AB - Objective: Clinical trials in patients with stable angina show that drugs that partially inhibit myocardial fatty acid oxidation reduce the symptoms of demand-induced ischemia, presumably by reducing lactate production and improving regional systolic function. We tested the hypothesis that partial inhibition of fatty acid oxidation with oxfenicine (a carnitine palmitoyl transferase-I inhibitor) reduces lactate production and increases regional myocardial power during demand-induced ischemia. Methods: Demand-induced ischemia was produced in anesthetized open-chest swine by reducing flow by 20% in the left anterior descending coronary artery and increasing heart rate and contractility with dobutamine (15 μg kg-1 min-1 i.v.) for 20 min. Glucose and fatty acid oxidation were measured with an intracoronary infusion of [U-14C] glucose and [9,10-3H] oleate, and hearts were treated with oxfenicine (2 mmol l-1; n=7) or vehicle (n=7). Regional anterior wall power was assessed from the left ventricular pressure-anterior free wall segment length loops. Results: During demand-induced ischemia, the oxfenicine group had a higher rate of glucose oxidation (6.9±1.1 vs. 4. 7±0.8 μmol min-1; P<0.05), significantly lower fatty acid uptake, but no change in total or active PDH activity. The oxfenicine group had significantly lower lactate output integrals (1.11±0.23 vs. 0.60±0.11 mmol) and glycogen depletion (66±6 vs. 43±8%), and higher anterior wall power index (0.95±0.17 vs. 1.30±0.11%) and anterior wall energy efficiency index (91±17 vs. 129±10%). Conclusions: Partial inhibition of fatty acid oxidation reduced non-oxidative glycolysis and improved regional contractile power and efficiency during demand-induced ischemia.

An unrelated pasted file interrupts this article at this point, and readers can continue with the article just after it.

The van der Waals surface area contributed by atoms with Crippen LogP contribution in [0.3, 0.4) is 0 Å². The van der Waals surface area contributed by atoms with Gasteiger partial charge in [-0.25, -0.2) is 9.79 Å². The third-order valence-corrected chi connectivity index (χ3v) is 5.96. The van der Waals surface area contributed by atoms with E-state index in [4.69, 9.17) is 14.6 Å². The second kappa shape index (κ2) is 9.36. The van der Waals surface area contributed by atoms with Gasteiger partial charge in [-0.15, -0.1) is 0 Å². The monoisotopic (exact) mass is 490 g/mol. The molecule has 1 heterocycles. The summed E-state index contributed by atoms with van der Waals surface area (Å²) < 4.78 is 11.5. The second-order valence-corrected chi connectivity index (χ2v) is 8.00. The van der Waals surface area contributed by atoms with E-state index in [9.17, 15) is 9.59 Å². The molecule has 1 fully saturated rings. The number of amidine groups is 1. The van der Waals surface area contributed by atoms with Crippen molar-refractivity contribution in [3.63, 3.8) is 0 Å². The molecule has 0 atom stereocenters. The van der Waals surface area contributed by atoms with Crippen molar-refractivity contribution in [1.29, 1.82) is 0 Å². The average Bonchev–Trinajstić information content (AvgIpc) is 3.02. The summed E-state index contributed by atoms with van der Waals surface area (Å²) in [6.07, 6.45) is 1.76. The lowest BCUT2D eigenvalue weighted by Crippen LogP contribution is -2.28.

KW - Angina

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KW - Energy metabolism